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  1. #1
    New Member jmaddog151's Avatar
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    Sewing machine oil discussion

    If you decide to keep it, you might try using kerosene on all the moving parts and oiling points to break up any gunk that has formed over the years. I've used this on all five of my antique machines and it works great. This was even in an original owners manual I have on one of them. Great offer you have though. Good luck

  2. #2
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    Quote Originally Posted by jmaddog151 View Post
    If you decide to keep it, you might try using kerosene on all the moving parts and oiling points to break up any gunk that has formed over the years. I've used this on all five of my antique machines and it works great. This was even in an original owners manual I have on one of them. Great offer you have though. Good luck
    Great tip on the Kerosene If I run across a tension assembly, I may just clean it up and keep/sell it. They have great reviews. Just not a lot of info on the old Morse.

  3. #3
    Ramblinrev's Avatar
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    Be careful of kerosene on machinery. It can dry out the works and leave a residue that will attract lint and gunk. If you use kerosene for cleaning purposes make sure you clean that residue carefully and follow with an appropriate oiling. WD-40 (aka kerosene in a spray can) is one of the WORST things you can use on a sewing machine. Second only to 3 in 1 oil.

    Kerosene is a wonderful penetrant and will eventually work it's way into almost anything and free it up. More than one collector has simply put a whole machine head into a pail of kerosene and left it for awhile, with good, if messy, results. http://www.treadleon.net/sewingmachi...gmachines.html
    Please note... kerosene is described as a penetrant, not a lubricant. If you want to clean gunk.. fine.... if you want to make the machine run smoothly once it is clean.... aviod it in favor of light weight machine oil. Never use Kerosene on motors unless you are willing to have an arc start a fire.
    Last edited by Ramblinrev; 02-07-2012 at 09:29.
    I may be slow... But I sure am gimpy.

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  4. #4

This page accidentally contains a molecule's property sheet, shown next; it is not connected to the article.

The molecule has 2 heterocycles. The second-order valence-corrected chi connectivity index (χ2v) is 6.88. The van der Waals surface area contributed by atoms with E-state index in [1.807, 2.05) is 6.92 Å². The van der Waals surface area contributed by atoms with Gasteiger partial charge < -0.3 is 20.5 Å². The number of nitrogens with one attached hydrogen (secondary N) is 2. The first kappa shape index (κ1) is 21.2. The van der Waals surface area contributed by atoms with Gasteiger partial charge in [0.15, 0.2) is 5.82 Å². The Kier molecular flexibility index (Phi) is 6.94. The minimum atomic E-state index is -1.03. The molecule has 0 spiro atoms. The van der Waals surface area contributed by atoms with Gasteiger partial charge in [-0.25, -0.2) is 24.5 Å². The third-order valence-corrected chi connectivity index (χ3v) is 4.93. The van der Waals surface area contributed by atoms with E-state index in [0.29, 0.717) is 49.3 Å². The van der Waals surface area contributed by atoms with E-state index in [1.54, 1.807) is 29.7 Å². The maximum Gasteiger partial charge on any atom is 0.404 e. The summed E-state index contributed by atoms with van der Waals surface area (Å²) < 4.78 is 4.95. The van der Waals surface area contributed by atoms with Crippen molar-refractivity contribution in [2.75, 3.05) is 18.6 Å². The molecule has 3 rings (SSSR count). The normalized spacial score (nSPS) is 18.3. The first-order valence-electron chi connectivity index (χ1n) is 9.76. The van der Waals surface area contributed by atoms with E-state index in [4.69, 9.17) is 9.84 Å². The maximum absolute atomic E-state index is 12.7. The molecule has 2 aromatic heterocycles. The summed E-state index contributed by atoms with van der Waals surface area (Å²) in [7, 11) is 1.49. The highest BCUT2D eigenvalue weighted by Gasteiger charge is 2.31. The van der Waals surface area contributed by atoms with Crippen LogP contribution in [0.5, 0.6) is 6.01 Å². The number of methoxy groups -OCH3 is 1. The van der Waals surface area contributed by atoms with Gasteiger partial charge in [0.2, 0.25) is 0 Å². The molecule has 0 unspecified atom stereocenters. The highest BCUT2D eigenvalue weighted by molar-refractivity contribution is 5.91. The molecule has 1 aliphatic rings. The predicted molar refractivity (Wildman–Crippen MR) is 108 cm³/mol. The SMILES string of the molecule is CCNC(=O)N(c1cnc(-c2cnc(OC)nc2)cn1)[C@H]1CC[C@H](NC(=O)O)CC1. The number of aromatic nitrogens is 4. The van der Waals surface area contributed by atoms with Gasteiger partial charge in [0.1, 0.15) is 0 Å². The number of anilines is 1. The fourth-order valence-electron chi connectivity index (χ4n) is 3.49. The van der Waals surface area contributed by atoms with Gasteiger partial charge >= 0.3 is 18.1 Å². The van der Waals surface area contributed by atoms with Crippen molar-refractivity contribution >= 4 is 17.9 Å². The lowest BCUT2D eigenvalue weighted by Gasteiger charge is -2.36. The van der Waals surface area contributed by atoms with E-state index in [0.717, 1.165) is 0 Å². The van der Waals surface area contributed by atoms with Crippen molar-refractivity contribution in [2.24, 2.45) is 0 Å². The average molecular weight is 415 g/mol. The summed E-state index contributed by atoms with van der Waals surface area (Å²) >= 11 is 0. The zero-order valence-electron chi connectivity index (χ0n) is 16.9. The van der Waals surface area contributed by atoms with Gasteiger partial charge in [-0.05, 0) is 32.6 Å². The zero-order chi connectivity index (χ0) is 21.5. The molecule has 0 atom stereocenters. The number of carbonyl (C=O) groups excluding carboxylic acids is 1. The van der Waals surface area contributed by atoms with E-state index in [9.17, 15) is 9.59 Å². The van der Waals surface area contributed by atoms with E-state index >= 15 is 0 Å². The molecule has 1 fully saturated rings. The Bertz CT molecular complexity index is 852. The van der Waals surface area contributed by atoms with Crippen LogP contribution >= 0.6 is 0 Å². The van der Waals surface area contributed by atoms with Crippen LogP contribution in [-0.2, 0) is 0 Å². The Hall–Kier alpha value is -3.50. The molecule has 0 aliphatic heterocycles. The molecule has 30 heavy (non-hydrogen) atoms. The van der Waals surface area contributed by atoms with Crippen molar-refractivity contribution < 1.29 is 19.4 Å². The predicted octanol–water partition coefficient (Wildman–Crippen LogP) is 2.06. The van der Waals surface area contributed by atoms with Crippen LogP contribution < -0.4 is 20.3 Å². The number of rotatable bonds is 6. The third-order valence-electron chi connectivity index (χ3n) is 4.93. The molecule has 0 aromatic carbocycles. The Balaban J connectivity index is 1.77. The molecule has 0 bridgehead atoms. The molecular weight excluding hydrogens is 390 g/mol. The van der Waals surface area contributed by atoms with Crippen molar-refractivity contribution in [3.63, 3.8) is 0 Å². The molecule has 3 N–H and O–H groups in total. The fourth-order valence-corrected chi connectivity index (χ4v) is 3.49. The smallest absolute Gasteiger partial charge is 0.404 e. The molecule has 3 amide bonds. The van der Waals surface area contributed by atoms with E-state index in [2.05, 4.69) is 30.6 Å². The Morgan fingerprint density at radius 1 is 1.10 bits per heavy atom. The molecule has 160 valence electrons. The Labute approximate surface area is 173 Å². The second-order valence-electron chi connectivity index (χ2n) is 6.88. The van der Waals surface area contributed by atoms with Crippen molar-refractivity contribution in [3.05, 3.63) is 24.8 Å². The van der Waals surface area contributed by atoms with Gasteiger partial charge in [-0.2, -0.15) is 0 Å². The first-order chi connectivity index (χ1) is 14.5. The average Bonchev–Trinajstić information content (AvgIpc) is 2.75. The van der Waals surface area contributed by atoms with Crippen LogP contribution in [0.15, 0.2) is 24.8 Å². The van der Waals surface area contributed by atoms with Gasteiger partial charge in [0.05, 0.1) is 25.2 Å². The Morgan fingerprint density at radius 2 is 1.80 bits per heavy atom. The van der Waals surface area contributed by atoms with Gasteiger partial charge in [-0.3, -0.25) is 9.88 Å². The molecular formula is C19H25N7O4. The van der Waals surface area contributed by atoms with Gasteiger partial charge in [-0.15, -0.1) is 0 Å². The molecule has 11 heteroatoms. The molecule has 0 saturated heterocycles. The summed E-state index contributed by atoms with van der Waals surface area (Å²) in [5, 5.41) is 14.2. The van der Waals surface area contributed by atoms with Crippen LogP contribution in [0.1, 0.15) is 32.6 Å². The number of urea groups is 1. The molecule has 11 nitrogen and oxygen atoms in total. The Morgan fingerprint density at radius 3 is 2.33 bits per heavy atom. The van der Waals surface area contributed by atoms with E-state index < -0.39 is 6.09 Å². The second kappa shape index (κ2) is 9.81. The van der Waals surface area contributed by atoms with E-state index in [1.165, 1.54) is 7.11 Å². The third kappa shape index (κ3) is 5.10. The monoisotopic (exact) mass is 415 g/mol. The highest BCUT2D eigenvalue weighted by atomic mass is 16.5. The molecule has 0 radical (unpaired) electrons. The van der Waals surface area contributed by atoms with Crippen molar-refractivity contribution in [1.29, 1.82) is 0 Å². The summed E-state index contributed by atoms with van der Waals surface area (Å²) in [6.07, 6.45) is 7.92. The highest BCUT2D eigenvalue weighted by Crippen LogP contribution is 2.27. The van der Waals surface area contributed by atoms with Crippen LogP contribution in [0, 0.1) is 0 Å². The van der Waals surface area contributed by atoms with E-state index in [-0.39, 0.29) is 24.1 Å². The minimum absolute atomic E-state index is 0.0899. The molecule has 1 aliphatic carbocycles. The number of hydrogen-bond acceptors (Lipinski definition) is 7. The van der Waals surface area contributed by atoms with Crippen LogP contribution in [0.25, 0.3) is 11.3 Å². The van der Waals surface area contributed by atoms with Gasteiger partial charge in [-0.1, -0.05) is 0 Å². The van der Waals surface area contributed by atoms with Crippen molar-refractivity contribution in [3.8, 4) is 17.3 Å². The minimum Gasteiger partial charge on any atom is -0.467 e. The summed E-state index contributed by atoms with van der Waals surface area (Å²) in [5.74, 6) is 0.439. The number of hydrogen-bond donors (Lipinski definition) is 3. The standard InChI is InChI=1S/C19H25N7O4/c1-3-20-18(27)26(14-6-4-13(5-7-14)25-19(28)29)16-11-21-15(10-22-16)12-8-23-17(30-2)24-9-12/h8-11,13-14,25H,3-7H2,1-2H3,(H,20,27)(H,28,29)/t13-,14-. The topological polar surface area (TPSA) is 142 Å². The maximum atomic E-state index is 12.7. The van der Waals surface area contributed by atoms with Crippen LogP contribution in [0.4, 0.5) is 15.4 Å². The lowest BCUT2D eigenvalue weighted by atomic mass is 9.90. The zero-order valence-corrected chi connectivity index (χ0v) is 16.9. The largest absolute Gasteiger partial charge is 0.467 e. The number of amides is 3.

L.D. Cakes's Avatar
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    Quote Originally Posted by Ramblinrev View Post
    Be careful of kerosene on machinery. It can dry out the works and leave a residue that will attract lint and gunk. If you use kerosene for cleaning purposes make sure you clean that residue carefully and follow with an appropriate oiling. WD-40 (aka kerosene in a spray can) is one of the WORST things you can use on a sewing machine. Second only to 3 in 1 oil.
    Why is 3 in 1 oil bad? That's what my Grandmother always used on her machine. I don't want to hurt her machine now that I have it.
    Love many, trust few & always paddle your own canoe. American Proverb

  5. #5
    Ramblinrev's Avatar
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    3 in 1 has a series of additives to the lubricating oil. It is extremely harsh and leaves a residue. _They_ say it can be used on sewing machines and maybe it was the best around decades ago. But lightweight sewing machine oil is specifically designed for fine machinery. It is easy to get now where ever sewing machines are sold. Even Wally World carries Singer sewing machine oil.
    I may be slow... But I sure am gimpy.

    "Bless you child, when you set out to thread a needle don't hold the thread still and fetch the needle up to it; hold the needle still and poke the thread at it; that's the way a woman most always does, but a man always does t'other way."
    Mrs. Loftus to Huck Finn

    We Don't Sew... We Make Gear! video series

    Important thread injector guidelines especially for Newbies

    Bobbin Tension - A Personal Viewpoint

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